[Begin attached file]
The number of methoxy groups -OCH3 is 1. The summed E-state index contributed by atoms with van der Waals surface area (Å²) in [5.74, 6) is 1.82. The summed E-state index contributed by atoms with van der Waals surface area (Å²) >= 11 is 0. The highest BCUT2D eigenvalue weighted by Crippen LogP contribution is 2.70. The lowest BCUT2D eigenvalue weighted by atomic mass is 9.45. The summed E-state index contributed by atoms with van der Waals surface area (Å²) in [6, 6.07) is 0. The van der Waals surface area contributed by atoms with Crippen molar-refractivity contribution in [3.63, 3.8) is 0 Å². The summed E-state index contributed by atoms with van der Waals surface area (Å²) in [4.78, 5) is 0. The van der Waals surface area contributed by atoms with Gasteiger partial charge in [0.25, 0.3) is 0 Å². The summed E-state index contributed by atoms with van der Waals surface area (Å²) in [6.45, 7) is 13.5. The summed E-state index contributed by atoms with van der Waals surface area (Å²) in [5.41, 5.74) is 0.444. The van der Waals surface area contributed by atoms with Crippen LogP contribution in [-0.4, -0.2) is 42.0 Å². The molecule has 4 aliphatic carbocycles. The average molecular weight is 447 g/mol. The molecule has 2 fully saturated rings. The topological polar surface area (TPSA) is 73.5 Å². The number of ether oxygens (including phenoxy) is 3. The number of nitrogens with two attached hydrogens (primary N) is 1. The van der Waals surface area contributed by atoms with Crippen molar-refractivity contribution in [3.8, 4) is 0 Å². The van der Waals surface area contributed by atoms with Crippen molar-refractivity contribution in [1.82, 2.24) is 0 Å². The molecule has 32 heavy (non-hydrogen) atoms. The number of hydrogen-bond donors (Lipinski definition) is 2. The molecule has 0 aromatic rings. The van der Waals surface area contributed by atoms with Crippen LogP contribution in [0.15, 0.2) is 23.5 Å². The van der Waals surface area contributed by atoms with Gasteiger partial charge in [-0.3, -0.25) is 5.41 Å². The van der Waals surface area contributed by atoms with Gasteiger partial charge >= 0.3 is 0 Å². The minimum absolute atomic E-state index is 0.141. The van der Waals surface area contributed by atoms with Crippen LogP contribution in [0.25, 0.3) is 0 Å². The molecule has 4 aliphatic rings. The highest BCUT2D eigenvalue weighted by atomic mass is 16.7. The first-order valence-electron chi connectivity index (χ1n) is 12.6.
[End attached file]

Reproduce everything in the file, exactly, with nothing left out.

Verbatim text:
The number of methoxy groups -OCH3 is 1. The summed E-state index contributed by atoms with van der Waals surface area (Å²) in [5.74, 6) is 1.82. The summed E-state index contributed by atoms with van der Waals surface area (Å²) >= 11 is 0. The highest BCUT2D eigenvalue weighted by Crippen LogP contribution is 2.70. The lowest BCUT2D eigenvalue weighted by atomic mass is 9.45. The summed E-state index contributed by atoms with van der Waals surface area (Å²) in [6, 6.07) is 0. The van der Waals surface area contributed by atoms with Crippen molar-refractivity contribution in [3.63, 3.8) is 0 Å². The summed E-state index contributed by atoms with van der Waals surface area (Å²) in [4.78, 5) is 0. The van der Waals surface area contributed by atoms with Gasteiger partial charge in [0.25, 0.3) is 0 Å². The summed E-state index contributed by atoms with van der Waals surface area (Å²) in [6.45, 7) is 13.5. The summed E-state index contributed by atoms with van der Waals surface area (Å²) in [5.41, 5.74) is 0.444. The van der Waals surface area contributed by atoms with Crippen LogP contribution in [-0.4, -0.2) is 42.0 Å². The molecule has 4 aliphatic carbocycles. The average molecular weight is 447 g/mol. The molecule has 2 fully saturated rings. The topological polar surface area (TPSA) is 73.5 Å². The number of ether oxygens (including phenoxy) is 3. The number of nitrogens with two attached hydrogens (primary N) is 1. The van der Waals surface area contributed by atoms with Crippen molar-refractivity contribution in [3.8, 4) is 0 Å². The van der Waals surface area contributed by atoms with Crippen molar-refractivity contribution in [1.82, 2.24) is 0 Å². The molecule has 32 heavy (non-hydrogen) atoms. The number of hydrogen-bond donors (Lipinski definition) is 2. The molecule has 0 aromatic rings. The van der Waals surface area contributed by atoms with Crippen LogP contribution in [0.15, 0.2) is 23.5 Å². The van der Waals surface area contributed by atoms with Gasteiger partial charge in [-0.3, -0.25) is 5.41 Å². The van der Waals surface area contributed by atoms with Gasteiger partial charge >= 0.3 is 0 Å². The minimum absolute atomic E-state index is 0.141. The van der Waals surface area contributed by atoms with Crippen LogP contribution in [0.25, 0.3) is 0 Å². The molecule has 4 aliphatic rings. The highest BCUT2D eigenvalue weighted by atomic mass is 16.7. The first-order valence-electron chi connectivity index (χ1n) is 12.6.